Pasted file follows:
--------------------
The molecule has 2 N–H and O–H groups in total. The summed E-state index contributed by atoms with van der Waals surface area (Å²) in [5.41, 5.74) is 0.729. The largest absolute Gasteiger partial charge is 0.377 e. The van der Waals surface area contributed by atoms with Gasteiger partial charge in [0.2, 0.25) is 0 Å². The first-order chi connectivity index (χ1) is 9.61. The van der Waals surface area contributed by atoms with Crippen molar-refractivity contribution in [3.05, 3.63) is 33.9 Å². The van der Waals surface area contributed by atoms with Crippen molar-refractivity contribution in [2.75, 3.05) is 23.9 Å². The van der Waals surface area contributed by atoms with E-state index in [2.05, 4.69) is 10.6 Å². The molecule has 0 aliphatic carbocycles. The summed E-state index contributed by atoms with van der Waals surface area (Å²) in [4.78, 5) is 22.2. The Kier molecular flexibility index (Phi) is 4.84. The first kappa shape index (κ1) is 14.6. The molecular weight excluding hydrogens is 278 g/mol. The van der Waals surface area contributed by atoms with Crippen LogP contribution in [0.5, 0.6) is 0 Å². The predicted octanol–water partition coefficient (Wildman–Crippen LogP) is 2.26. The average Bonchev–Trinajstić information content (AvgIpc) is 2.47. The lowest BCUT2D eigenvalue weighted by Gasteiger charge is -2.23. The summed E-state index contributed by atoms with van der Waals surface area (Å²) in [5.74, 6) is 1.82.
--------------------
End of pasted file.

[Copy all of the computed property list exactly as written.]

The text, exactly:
The molecule has 2 N–H and O–H groups in total. The summed E-state index contributed by atoms with van der Waals surface area (Å²) in [5.41, 5.74) is 0.729. The largest absolute Gasteiger partial charge is 0.377 e. The van der Waals surface area contributed by atoms with Gasteiger partial charge in [0.2, 0.25) is 0 Å². The first-order chi connectivity index (χ1) is 9.61. The van der Waals surface area contributed by atoms with Crippen molar-refractivity contribution in [3.05, 3.63) is 33.9 Å². The van der Waals surface area contributed by atoms with Crippen molar-refractivity contribution in [2.75, 3.05) is 23.9 Å². The van der Waals surface area contributed by atoms with E-state index in [2.05, 4.69) is 10.6 Å². The molecule has 0 aliphatic carbocycles. The summed E-state index contributed by atoms with van der Waals surface area (Å²) in [4.78, 5) is 22.2. The Kier molecular flexibility index (Phi) is 4.84. The first kappa shape index (κ1) is 14.6. The molecular weight excluding hydrogens is 278 g/mol. The van der Waals surface area contributed by atoms with Crippen LogP contribution in [0.5, 0.6) is 0 Å². The predicted octanol–water partition coefficient (Wildman–Crippen LogP) is 2.26. The average Bonchev–Trinajstić information content (AvgIpc) is 2.47. The lowest BCUT2D eigenvalue weighted by Gasteiger charge is -2.23. The summed E-state index contributed by atoms with van der Waals surface area (Å²) in [5.74, 6) is 1.82.